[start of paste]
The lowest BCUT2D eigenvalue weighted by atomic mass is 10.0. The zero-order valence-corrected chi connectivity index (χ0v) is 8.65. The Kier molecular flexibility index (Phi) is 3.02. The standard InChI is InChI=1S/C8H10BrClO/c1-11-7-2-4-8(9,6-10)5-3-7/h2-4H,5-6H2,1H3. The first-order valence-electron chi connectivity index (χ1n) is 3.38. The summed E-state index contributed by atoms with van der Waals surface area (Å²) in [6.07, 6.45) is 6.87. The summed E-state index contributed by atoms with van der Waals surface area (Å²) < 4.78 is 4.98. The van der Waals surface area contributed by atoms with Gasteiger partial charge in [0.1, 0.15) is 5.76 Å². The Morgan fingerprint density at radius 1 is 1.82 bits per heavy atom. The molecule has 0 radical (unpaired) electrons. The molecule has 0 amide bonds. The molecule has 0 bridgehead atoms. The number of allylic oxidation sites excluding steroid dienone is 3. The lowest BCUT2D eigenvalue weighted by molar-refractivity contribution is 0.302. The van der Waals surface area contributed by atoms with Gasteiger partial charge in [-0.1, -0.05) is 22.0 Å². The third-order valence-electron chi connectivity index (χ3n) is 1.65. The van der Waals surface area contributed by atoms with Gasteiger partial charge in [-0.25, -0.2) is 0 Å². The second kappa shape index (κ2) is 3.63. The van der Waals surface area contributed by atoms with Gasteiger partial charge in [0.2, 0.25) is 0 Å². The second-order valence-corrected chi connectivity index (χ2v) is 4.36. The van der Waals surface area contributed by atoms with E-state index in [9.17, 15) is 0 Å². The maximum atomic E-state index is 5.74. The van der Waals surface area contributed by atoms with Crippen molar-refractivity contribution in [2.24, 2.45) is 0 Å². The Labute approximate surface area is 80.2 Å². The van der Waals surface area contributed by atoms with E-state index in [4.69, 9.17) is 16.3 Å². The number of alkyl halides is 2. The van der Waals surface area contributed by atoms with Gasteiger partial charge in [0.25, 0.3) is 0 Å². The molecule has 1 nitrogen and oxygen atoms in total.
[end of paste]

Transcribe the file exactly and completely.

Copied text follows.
The lowest BCUT2D eigenvalue weighted by atomic mass is 10.0. The zero-order valence-corrected chi connectivity index (χ0v) is 8.65. The Kier molecular flexibility index (Phi) is 3.02. The standard InChI is InChI=1S/C8H10BrClO/c1-11-7-2-4-8(9,6-10)5-3-7/h2-4H,5-6H2,1H3. The first-order valence-electron chi connectivity index (χ1n) is 3.38. The summed E-state index contributed by atoms with van der Waals surface area (Å²) in [6.07, 6.45) is 6.87. The summed E-state index contributed by atoms with van der Waals surface area (Å²) < 4.78 is 4.98. The van der Waals surface area contributed by atoms with Gasteiger partial charge in [0.1, 0.15) is 5.76 Å². The Morgan fingerprint density at radius 1 is 1.82 bits per heavy atom. The molecule has 0 radical (unpaired) electrons. The molecule has 0 amide bonds. The molecule has 0 bridgehead atoms. The number of allylic oxidation sites excluding steroid dienone is 3. The lowest BCUT2D eigenvalue weighted by molar-refractivity contribution is 0.302. The van der Waals surface area contributed by atoms with Gasteiger partial charge in [-0.1, -0.05) is 22.0 Å². The third-order valence-electron chi connectivity index (χ3n) is 1.65. The van der Waals surface area contributed by atoms with Gasteiger partial charge in [-0.25, -0.2) is 0 Å². The second kappa shape index (κ2) is 3.63. The van der Waals surface area contributed by atoms with Gasteiger partial charge in [0.2, 0.25) is 0 Å². The second-order valence-corrected chi connectivity index (χ2v) is 4.36. The van der Waals surface area contributed by atoms with E-state index in [9.17, 15) is 0 Å². The maximum atomic E-state index is 5.74. The van der Waals surface area contributed by atoms with Crippen molar-refractivity contribution in [2.24, 2.45) is 0 Å². The Labute approximate surface area is 80.2 Å². The van der Waals surface area contributed by atoms with E-state index in [4.69, 9.17) is 16.3 Å². The number of alkyl halides is 2. The van der Waals surface area contributed by atoms with Gasteiger partial charge in [0.25, 0.3) is 0 Å². The molecule has 1 nitrogen and oxygen atoms in total.